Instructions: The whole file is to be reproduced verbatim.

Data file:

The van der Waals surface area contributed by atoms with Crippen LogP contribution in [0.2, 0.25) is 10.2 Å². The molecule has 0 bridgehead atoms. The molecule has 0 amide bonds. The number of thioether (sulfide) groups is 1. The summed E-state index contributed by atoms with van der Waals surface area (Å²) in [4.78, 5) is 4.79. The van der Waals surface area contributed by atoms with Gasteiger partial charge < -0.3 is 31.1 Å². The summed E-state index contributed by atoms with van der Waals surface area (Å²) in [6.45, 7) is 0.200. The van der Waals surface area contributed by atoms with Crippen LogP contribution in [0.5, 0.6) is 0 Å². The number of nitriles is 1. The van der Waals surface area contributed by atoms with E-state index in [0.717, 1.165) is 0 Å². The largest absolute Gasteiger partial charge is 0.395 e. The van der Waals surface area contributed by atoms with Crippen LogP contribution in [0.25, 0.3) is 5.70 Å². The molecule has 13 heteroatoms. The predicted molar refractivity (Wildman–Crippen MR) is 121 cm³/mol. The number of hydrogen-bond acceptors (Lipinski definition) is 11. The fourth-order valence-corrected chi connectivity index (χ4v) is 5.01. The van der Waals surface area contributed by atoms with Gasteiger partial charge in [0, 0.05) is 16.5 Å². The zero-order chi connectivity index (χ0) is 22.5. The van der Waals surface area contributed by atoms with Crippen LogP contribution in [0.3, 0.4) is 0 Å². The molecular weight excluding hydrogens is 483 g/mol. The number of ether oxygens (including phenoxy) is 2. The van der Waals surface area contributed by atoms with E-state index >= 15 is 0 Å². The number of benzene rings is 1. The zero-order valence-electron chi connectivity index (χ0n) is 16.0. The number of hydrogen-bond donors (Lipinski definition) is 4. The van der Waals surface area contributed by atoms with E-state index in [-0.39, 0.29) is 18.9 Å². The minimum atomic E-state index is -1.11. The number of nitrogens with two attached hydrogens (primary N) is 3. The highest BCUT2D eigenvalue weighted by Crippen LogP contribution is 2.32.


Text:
The van der Waals surface area contributed by atoms with Crippen LogP contribution in [0.2, 0.25) is 10.2 Å². The molecule has 0 bridgehead atoms. The molecule has 0 amide bonds. The number of thioether (sulfide) groups is 1. The summed E-state index contributed by atoms with van der Waals surface area (Å²) in [4.78, 5) is 4.79. The van der Waals surface area contributed by atoms with Gasteiger partial charge < -0.3 is 31.1 Å². The summed E-state index contributed by atoms with van der Waals surface area (Å²) in [6.45, 7) is 0.200. The van der Waals surface area contributed by atoms with Crippen LogP contribution in [0.5, 0.6) is 0 Å². The number of nitriles is 1. The van der Waals surface area contributed by atoms with E-state index in [0.717, 1.165) is 0 Å². The largest absolute Gasteiger partial charge is 0.395 e. The van der Waals surface area contributed by atoms with Crippen LogP contribution in [0.25, 0.3) is 5.70 Å². The molecule has 13 heteroatoms. The predicted molar refractivity (Wildman–Crippen MR) is 121 cm³/mol. The number of hydrogen-bond acceptors (Lipinski definition) is 11. The fourth-order valence-corrected chi connectivity index (χ4v) is 5.01. The van der Waals surface area contributed by atoms with Gasteiger partial charge in [0, 0.05) is 16.5 Å². The zero-order chi connectivity index (χ0) is 22.5. The van der Waals surface area contributed by atoms with Crippen LogP contribution in [0.3, 0.4) is 0 Å². The molecular weight excluding hydrogens is 483 g/mol. The number of ether oxygens (including phenoxy) is 2. The van der Waals surface area contributed by atoms with E-state index >= 15 is 0 Å². The number of benzene rings is 1. The zero-order valence-electron chi connectivity index (χ0n) is 16.0. The number of hydrogen-bond donors (Lipinski definition) is 4. The van der Waals surface area contributed by atoms with E-state index in [-0.39, 0.29) is 18.9 Å². The minimum atomic E-state index is -1.11. The number of nitrogens with two attached hydrogens (primary N) is 3. The highest BCUT2D eigenvalue weighted by Crippen LogP contribution is 2.32.